Dubai moves to calm soaring rental prices
By Saifur Rahman, Business News Editor/GULF NEWSPublished: August 22, 2007, 00:13
Dubai: The emirate will soon facilitate lands to develop low-cost housing for Dubai’s middle class to tackle the current housing shortage and tame rent-related inflation, a top government official said on Tuesday.
Marwan Bin Galita, chief executive of the newly formed Real Estate Regulatory Agency (Rera), told Gulf News in an interview the agency was all set to finalise a three- to five-year tenancy agreement so that the tenants can tackle the rising rental costs.
“It will be a model tenancy agreement in which all the rights and privileges of the tenants will be reserved. We will ensure that everyone strictly adhere to the contracts,” he said.
“The long term contracts will be transparent and fix the rents for that period and help the tenants in coping with rising rental costs.”
However, these contracts may not be mandatory, but to help the consumers, he said. “We do not want to police the market, rather allow the market forces to reshape in a more professional manner. We will try to enforce this,” he said.
Experts say a big part of the problem is that the demand for housing in the emirate remains significantly larger than what is available in the market.
Project delays have deprived the market of 300,000 housing units, according to Syed Ali Anwar, chief executive officer of 3D Venture Real Estate.
“These projects have been delayed by at least one year and will only be ready by December 2009. Some are facing construction delays because of rising material costs, others never got started after being announced,” he said.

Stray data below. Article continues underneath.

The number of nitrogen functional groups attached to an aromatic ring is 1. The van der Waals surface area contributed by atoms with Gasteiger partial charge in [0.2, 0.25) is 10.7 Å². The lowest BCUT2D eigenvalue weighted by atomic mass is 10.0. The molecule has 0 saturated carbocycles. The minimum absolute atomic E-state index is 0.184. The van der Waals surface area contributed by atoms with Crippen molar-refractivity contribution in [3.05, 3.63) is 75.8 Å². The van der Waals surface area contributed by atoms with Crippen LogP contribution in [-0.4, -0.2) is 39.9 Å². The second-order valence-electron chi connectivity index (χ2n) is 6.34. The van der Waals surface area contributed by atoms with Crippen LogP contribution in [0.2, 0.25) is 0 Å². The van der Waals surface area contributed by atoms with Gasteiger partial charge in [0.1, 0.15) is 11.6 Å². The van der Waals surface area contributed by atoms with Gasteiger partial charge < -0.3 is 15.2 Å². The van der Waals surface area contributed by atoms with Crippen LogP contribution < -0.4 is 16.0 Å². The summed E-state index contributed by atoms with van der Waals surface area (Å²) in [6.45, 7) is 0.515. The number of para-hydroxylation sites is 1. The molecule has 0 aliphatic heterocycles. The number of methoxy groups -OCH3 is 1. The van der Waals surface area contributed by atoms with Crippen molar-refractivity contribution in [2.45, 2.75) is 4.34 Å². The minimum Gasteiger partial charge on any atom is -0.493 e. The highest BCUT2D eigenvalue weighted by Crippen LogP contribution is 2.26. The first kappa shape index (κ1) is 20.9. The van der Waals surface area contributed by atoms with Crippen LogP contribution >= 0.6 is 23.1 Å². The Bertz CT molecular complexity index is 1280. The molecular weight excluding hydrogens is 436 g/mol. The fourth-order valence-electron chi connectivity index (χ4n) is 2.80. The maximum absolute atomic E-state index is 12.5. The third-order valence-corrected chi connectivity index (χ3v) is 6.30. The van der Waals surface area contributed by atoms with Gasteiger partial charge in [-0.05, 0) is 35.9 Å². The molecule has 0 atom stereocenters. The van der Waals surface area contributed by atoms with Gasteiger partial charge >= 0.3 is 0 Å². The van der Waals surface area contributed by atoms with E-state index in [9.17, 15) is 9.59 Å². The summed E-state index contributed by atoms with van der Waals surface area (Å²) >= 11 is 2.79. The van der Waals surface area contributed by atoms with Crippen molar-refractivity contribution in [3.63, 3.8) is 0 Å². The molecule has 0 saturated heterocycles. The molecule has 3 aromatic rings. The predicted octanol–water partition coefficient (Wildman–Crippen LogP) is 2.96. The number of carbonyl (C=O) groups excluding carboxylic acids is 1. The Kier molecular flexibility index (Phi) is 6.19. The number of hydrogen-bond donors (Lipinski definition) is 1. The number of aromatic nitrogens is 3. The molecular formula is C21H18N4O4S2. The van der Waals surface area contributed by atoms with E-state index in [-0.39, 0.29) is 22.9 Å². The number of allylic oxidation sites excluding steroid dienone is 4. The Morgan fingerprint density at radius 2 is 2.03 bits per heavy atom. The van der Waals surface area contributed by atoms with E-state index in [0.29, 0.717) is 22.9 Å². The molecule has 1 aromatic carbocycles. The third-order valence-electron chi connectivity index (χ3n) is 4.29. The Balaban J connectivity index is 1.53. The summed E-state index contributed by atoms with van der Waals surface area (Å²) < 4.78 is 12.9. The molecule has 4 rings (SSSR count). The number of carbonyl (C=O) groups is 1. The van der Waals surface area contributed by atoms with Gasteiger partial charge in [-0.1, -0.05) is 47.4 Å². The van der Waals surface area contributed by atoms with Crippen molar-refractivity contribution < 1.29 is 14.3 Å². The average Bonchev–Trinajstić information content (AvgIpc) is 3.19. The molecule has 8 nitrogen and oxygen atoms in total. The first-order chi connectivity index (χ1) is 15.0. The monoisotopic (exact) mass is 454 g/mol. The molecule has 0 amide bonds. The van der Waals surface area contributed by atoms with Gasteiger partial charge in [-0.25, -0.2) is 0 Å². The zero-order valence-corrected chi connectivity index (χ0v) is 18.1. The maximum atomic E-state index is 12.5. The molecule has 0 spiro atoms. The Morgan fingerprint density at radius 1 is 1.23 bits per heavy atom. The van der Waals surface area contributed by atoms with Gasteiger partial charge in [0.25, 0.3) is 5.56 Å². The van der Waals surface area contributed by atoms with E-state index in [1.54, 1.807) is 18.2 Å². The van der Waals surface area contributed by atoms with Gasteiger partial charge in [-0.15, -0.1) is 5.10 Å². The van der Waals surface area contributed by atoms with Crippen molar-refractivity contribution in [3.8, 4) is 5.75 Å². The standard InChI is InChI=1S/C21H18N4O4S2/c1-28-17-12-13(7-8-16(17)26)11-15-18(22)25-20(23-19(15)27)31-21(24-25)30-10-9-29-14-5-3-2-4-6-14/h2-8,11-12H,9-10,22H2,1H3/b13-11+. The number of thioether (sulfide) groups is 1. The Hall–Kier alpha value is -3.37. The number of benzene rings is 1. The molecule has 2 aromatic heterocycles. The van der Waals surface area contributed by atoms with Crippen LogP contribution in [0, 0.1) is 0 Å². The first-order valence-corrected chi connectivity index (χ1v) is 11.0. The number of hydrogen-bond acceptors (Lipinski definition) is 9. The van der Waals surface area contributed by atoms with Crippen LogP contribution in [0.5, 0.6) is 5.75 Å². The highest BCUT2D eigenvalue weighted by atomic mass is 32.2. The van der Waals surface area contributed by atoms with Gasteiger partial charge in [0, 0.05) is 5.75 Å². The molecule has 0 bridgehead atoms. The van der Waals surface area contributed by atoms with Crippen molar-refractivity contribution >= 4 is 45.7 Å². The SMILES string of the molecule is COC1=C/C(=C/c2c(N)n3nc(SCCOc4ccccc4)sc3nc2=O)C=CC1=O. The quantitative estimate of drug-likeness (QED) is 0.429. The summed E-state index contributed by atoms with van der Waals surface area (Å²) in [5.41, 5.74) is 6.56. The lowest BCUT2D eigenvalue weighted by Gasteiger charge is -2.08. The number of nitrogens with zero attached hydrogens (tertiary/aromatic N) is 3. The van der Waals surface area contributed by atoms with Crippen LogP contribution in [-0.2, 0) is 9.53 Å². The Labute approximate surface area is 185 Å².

“The current demand is for 100,000 apartments but we include the number of people who will be coming to Dubai by 2009, then we will require 200,000 more units.”
The continued economic growth means demand for housing units will continue to remain strong, says Bermak Besharaty, chief executive officer of Al Mas Capital, a company advising on real estate finance deals.
“There was some overbuilding in the luxury sector. There was not enough building in the middle and lower income segments. More developers are realising this.”
“We have began collecting data on the housing supplies and projected demand to complete the assessment which should be completed by the end of this year,” he said.
Based on data, he said, Rera will make a set of recommendations to the Dubai government in which facilitating the low-cost housing would figure prominently.
“Dubai definitely needs to facilitate low-cost housing to support the middle class like any other cities and we will definitely recommend measures to facilitate this,” he said.
“Already, a number of leading developers have come forward to launch low-cost housing schemes that will help tame the demand.” Bin Galita also stressed that Dubai was in need for a property arbitration centre, he said.
“Although the number of rent disputes will reduce drastically once the long-term tenancy comes into effect, the time is right for Dubai to set up a property arbitration centre,” he added. “The rent committee may not be enough to tackle everything.”